What Exactly Makes A Pop-Up Mall A Pop-Up Mall? On Second Thought, Who Cares?

from the ownership-culture-gone-mad dept

One of the pernicious effects of once-obscure legal issues surrounding copyright and patents seeping into everyday life is the belief that even the vaguest ideas can be owned, and that such ownership is a thing worth fighting over. Here, for example, is a sorry tale from Christchurch in New Zealand, which suffered a massive earthquake in which 181 people died back in February of this year:
The City Mall Restart project is being threatened with legal action after being accused of copying a "pop-up mall" in London.

Director of the London Boxpark development Roger Wade emailed City Mall Restart organisers accusing them of a "blatant breach of the Boxpark intellectual property rights".

"Boxpark has now instructed legal action against the owners of City Mall – Pop Up Mall for intellectual property rights infringement," he said.

But City Mall organisers have hit back, claiming Boxpark was being "precious" and there were no similarities between the projects.

The threat could not have come at worse time for Christchurch organisers, with City Mall scheduled to reopen on Saturday, marking the first return of retail to central Christchurch since the February 22 earthquake.
And if, like me, you're wondering what exactly a "pop-up mall" might be – does it leap out of the earth as you approach, perhaps? - here's the basic idea:
The temporary shopping centre has been described as a "pop-up mall" made out of 60 shipping containers converted into 27 shops, including two cafes
> But the people behind the New Zealand pop-up mall claim there are key differences between this and the London pop-up mall:
However, he denied similarities between the projects, with the City Mall development divided into two horseshoe precincts while Boxpark was essentially a giant box with a cafe on the top.

"It will be very hard to say it's a copy because it doesn't look anything like Boxpark. The only thing that aligns these things together is they both use containers."
So the deep philosophical questions come down to these. Wherein lies the Platonic essence of a pop-up mall? Is the use of containers enough to generate the mall's pop-upness, or is their arrangement important too? And finally, and perhaps most importantly, is a world in which a city devastated by an earthquake has to worry about such things still sane in any meaningful sense?

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Reader Comments (rss)

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  1.  
    icon
    WDS (profile), Oct 31st, 2011 @ 1:51pm

    Who owns it??

    I think the basic concept is actually "owned" by the first hobo to ever use a refrigerator box as a home.

     

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  2.  
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    Rikuo (profile), Oct 31st, 2011 @ 1:52pm

    I'll make this easy. No and no (not going to attempt to answer about the Platonic essence).
    Anyone who says otherwise is a fool who wants to hurt job growth, and the economy, because if this prevents the Christchurch market from forming...that's exactly what you've done. You've protected one man's imaginary rights to a very simple idea against the greater good of a vast group of people on the opposite side of the planet.

     

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  3.  
    identicon
    anonymous, Oct 31st, 2011 @ 1:53pm

    Director of the London Boxpark development, Roger Wade, should be ashamed of himself. as if the inhabitants of Christchurch haven't lost enough and had to endure enough hardship. i suppose the next thing is this bloke will want to try to stop ships from stacking containers on board because they look like 'his mall'. pathetic!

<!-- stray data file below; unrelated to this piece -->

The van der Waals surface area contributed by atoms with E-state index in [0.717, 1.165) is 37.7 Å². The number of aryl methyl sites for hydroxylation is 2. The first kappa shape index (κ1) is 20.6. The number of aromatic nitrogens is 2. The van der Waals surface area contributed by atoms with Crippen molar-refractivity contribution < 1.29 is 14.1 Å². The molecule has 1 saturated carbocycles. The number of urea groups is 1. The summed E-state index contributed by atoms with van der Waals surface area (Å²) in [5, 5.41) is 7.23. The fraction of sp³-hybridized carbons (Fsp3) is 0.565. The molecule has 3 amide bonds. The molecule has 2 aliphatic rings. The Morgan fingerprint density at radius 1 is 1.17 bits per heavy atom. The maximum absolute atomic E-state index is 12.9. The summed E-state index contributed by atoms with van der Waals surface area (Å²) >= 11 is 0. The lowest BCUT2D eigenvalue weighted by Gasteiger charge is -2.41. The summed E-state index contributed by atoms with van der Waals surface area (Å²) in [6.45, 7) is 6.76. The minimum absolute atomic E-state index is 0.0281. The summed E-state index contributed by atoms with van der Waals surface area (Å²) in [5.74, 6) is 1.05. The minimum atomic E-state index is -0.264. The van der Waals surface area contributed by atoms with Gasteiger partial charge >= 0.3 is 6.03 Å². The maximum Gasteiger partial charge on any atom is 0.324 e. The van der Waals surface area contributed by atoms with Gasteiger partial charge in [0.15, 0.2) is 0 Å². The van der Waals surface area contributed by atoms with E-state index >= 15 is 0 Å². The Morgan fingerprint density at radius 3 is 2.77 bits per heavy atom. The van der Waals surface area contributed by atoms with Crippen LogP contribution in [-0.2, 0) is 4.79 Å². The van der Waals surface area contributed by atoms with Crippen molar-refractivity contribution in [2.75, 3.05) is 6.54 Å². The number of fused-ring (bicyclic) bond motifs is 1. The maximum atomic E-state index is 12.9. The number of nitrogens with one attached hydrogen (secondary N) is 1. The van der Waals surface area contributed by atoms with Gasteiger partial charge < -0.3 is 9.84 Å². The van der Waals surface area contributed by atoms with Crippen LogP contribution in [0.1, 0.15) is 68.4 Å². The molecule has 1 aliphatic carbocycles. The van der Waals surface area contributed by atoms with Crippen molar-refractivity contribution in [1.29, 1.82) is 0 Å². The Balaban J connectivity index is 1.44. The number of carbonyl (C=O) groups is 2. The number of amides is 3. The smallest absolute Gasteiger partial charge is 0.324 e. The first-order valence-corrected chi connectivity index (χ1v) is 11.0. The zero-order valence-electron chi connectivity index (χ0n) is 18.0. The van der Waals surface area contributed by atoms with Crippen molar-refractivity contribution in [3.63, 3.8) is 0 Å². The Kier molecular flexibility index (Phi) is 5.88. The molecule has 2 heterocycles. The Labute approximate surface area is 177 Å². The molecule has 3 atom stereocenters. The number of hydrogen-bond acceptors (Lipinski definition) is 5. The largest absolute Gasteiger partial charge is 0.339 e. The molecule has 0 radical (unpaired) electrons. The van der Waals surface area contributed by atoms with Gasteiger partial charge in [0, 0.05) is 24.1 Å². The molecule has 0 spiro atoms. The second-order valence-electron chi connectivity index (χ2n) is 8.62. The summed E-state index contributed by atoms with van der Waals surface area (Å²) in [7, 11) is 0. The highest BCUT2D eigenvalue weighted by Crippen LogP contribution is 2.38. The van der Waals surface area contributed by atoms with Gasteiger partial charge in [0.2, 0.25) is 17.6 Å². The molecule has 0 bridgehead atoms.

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  4.  
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    Cloksin (profile), Oct 31st, 2011 @ 1:54pm

    I've got it

    I'm going to patent, copyright, trademark, or whatever the hell else I need to do, the concept of building a mall out of building materials. Then I can charge license fees to every mall owner in the country.

    *sits back watching the coin just roll in*

     

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  5.  
    identicon
    Eric Crampton, Oct 31st, 2011 @ 1:57pm

    Failure of attribution

    The main problem is that the NZ guys, after visiting the English site, didn't just copy some of the concept (a big who cares, especially after the BoxPark guys showed them around so that Christchurch could use some of the ideas) but rather that the idiots promoting it here in Christchurch kept going on about its being the "first in the world", which was complete nonsense. Folks kept quietly pointing out other similar implementations in Asia, but the promoters didn't much notice.

    Not nice that BoxPark is suing over it, but given the absurd claims made by the Christchurch promoters, I can hardly blame them. I'd also not be surprised if they couldn't be appeased simply by having the Christchurch touts put up a few notices acknowledging BoxPark's contribution rather than maintaining the untenable "First in the World" claims.

     

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  6.  
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    hothmonster, Oct 31st, 2011 @ 2:03pm

    Hmmm, well my patent just went through for: A four sided structure with its base in the earth, and possibly a room extending into the underground, covered with some type of roofing material.

    So screw pop-up malls your all fucked now.

     

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  7.  
    identicon
    Difster, Oct 31st, 2011 @ 2:08pm

    I think the organizers of the Christchurch center should send a big box of rotting kiwi's to Roger Wade in response to the legal threat.

     

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  8.  
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    Michael Becker (profile), Oct 31st, 2011 @ 2:12pm

    prior art

    I'm pretty sure William Gibson wrote about structures like these in some of his books dating back to the 80's, so isn't that prior art? :)

     

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  9.  
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    iamtheky (profile), Oct 31st, 2011 @ 2:15pm

    Re:

    don't know what you expect a box full of their elderly to accomplish.